One victim felt that the president specifically “needs to do more to make Gambians feel like he is supporting the process, rather than using it for political gains”. The decision of the government to grant a permit to the APRC to rally in support of Jammeh’s return in January 2020 was seen as an insult by many victims. This followed on from remarks Barrow made in December 2019, when visiting Jammeh’s home region of Foni, that the former president could be allowed to return to The Gambia, but only if he agreed to live as a private citizen. That prospect was quickly dismissed by the Minister of Justice, but not before it caused uproar among victims, particularly those fearful of what such a return would mean for their own safety and the ability of the TRRC to continue to do its work.
Eﬀorts to interfere, albeit indirectly, in the TRRC process have also been attempted by leading figures in other political parties. People’s Democratic Organisation for Independence and Socialism leader, Halifa Sallah wrote a public letter reflecting on what he believed was contradictory statements at the TRRC by ‘Jungler’ Omar Jallow. That is not to say that the work of the TRRC is being shaped by political pressures, but the eﬀorts of political actors to alter perceptions of the Commission, particularly on social media, are having impacts on Gambians’ perceptions. Indirectly, “political parties do have a very big influence on how people perceive the work of the TRRC” was the view of one focus group respondent.
The APRC’s online and oﬄine opposition to the TRRC process since its inception has been consistent: they believe that it is a witch-hunt against Jammeh. The party retains a strong base of support in the Foni region, home to the majority of ethnic Jola – of which Jammeh is a member. Even though they won just 5 seats in the 2017 parliamentary elections, this amounted to 16% of the vote share.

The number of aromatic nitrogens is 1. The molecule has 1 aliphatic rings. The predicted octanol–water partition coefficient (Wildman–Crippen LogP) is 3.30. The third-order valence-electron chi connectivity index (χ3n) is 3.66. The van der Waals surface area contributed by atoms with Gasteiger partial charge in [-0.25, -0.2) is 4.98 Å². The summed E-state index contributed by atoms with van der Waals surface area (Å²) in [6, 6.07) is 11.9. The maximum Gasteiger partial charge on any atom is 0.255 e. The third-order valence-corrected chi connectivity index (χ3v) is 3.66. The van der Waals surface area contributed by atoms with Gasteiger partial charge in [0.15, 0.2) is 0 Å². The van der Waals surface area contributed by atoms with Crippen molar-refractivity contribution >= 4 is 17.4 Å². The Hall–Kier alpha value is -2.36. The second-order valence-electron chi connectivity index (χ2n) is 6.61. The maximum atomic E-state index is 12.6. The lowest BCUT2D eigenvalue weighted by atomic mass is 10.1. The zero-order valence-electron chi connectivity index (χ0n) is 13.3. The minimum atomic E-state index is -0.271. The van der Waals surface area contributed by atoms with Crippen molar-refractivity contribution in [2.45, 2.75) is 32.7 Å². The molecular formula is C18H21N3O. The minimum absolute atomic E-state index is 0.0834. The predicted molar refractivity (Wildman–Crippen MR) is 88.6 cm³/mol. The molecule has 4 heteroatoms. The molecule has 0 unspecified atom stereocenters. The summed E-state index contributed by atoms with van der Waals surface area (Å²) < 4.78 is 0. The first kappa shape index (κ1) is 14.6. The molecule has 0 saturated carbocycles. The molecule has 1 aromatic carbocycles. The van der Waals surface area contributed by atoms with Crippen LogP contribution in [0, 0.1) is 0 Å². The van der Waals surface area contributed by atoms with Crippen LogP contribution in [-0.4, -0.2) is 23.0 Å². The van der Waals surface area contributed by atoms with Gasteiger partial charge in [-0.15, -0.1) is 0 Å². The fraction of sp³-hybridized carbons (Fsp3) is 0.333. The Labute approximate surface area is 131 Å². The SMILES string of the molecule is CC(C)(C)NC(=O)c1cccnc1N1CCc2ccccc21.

The political backdrop
The recommendations made by TRRC will be vital for its credibility. But there are concerns that the lack of action to implement the recommendations of the Janneh Commission was a worrying signal for what might happen with the TRRC, “the TRRC could become another Janneh: marred by selective implementation of recommendations”. Others were concerned that, “implementing recommendations made by TRRC may well be driven by what is most politically expedient given that they will come out in the same year as a presidential election. The formation of political coalitions could have significant influence on how recommendations are implemented”.
If Gambia moves from a first past the post presidential election system to one in which a candidate must win 50%+1 vote, as is proposed in the draft constitution, the likelihood of a candidate winning without forming a coalition, or at least seeking endorsements of others ahead of a second round, is slim. This will make the APRC, along with the Gambia Democratic Congress – which holds the second largest number of seats in the National Assembly – potential key powerbrokers, particularly for Barrow’s newly constituted NPP. The fact that the ruling party has retained several key Jammeh figures in government has led to fears that they could selectively apply the recommendations based on political calculations. Here there is a critical role for the National Assembly and civil society organisations to ensure appropriate scrutiny of the actions of the executive.